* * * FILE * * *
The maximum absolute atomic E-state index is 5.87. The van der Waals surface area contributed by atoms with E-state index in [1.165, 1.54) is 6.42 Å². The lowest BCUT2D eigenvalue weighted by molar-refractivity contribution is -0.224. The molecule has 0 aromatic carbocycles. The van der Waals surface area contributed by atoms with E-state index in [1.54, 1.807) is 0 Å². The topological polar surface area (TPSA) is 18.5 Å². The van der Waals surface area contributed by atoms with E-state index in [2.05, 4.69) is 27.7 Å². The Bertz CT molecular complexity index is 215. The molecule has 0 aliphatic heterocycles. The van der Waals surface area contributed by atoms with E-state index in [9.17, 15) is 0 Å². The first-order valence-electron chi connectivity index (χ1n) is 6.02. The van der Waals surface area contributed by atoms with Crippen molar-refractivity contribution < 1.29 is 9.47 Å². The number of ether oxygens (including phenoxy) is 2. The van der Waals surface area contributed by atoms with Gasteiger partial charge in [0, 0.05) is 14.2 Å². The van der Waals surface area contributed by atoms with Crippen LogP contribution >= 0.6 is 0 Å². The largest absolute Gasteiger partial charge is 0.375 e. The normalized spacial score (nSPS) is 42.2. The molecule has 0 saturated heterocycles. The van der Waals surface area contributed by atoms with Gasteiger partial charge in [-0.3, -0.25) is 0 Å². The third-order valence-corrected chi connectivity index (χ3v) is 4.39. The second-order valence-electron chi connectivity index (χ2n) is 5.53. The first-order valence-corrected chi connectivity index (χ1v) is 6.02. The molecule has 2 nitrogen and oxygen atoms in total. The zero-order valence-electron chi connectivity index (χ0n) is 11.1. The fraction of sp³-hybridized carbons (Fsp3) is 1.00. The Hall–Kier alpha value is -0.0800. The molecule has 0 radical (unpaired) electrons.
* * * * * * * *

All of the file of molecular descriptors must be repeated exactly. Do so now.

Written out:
The maximum absolute atomic E-state index is 5.87. The van der Waals surface area contributed by atoms with E-state index in [1.165, 1.54) is 6.42 Å². The lowest BCUT2D eigenvalue weighted by molar-refractivity contribution is -0.224. The molecule has 0 aromatic carbocycles. The van der Waals surface area contributed by atoms with E-state index in [1.54, 1.807) is 0 Å². The topological polar surface area (TPSA) is 18.5 Å². The van der Waals surface area contributed by atoms with E-state index in [2.05, 4.69) is 27.7 Å². The Bertz CT molecular complexity index is 215. The molecule has 0 aliphatic heterocycles. The van der Waals surface area contributed by atoms with E-state index in [9.17, 15) is 0 Å². The first-order valence-electron chi connectivity index (χ1n) is 6.02. The van der Waals surface area contributed by atoms with Crippen molar-refractivity contribution < 1.29 is 9.47 Å². The number of ether oxygens (including phenoxy) is 2. The van der Waals surface area contributed by atoms with Gasteiger partial charge in [0, 0.05) is 14.2 Å². The van der Waals surface area contributed by atoms with Crippen LogP contribution >= 0.6 is 0 Å². The largest absolute Gasteiger partial charge is 0.375 e. The normalized spacial score (nSPS) is 42.2. The molecule has 0 saturated heterocycles. The van der Waals surface area contributed by atoms with Gasteiger partial charge in [-0.3, -0.25) is 0 Å². The third-order valence-corrected chi connectivity index (χ3v) is 4.39. The second-order valence-electron chi connectivity index (χ2n) is 5.53. The first-order valence-corrected chi connectivity index (χ1v) is 6.02. The molecule has 2 nitrogen and oxygen atoms in total. The zero-order valence-electron chi connectivity index (χ0n) is 11.1. The fraction of sp³-hybridized carbons (Fsp3) is 1.00. The Hall–Kier alpha value is -0.0800. The molecule has 0 radical (unpaired) electrons.